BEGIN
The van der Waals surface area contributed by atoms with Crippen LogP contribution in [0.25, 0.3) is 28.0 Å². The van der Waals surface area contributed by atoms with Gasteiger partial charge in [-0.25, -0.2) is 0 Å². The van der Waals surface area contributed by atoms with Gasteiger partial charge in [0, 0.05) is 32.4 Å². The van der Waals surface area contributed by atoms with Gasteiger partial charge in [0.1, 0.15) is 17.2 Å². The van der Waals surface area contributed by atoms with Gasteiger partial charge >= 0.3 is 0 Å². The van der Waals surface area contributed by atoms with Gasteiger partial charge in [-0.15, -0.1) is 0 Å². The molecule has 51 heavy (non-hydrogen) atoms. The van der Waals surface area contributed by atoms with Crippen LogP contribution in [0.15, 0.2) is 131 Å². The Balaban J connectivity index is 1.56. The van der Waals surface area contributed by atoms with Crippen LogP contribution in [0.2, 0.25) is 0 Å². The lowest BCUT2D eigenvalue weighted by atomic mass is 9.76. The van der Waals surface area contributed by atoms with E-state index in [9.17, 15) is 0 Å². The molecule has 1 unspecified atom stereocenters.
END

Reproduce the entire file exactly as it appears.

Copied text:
The van der Waals surface area contributed by atoms with Crippen LogP contribution in [0.25, 0.3) is 28.0 Å². The van der Waals surface area contributed by atoms with Gasteiger partial charge in [-0.25, -0.2) is 0 Å². The van der Waals surface area contributed by atoms with Gasteiger partial charge in [0, 0.05) is 32.4 Å². The van der Waals surface area contributed by atoms with Gasteiger partial charge in [0.1, 0.15) is 17.2 Å². The van der Waals surface area contributed by atoms with Gasteiger partial charge >= 0.3 is 0 Å². The van der Waals surface area contributed by atoms with Gasteiger partial charge in [-0.15, -0.1) is 0 Å². The molecule has 51 heavy (non-hydrogen) atoms. The van der Waals surface area contributed by atoms with Crippen LogP contribution in [0.15, 0.2) is 131 Å². The Balaban J connectivity index is 1.56. The van der Waals surface area contributed by atoms with Crippen LogP contribution in [0.2, 0.25) is 0 Å². The lowest BCUT2D eigenvalue weighted by atomic mass is 9.76. The van der Waals surface area contributed by atoms with E-state index in [9.17, 15) is 0 Å². The molecule has 1 unspecified atom stereocenters.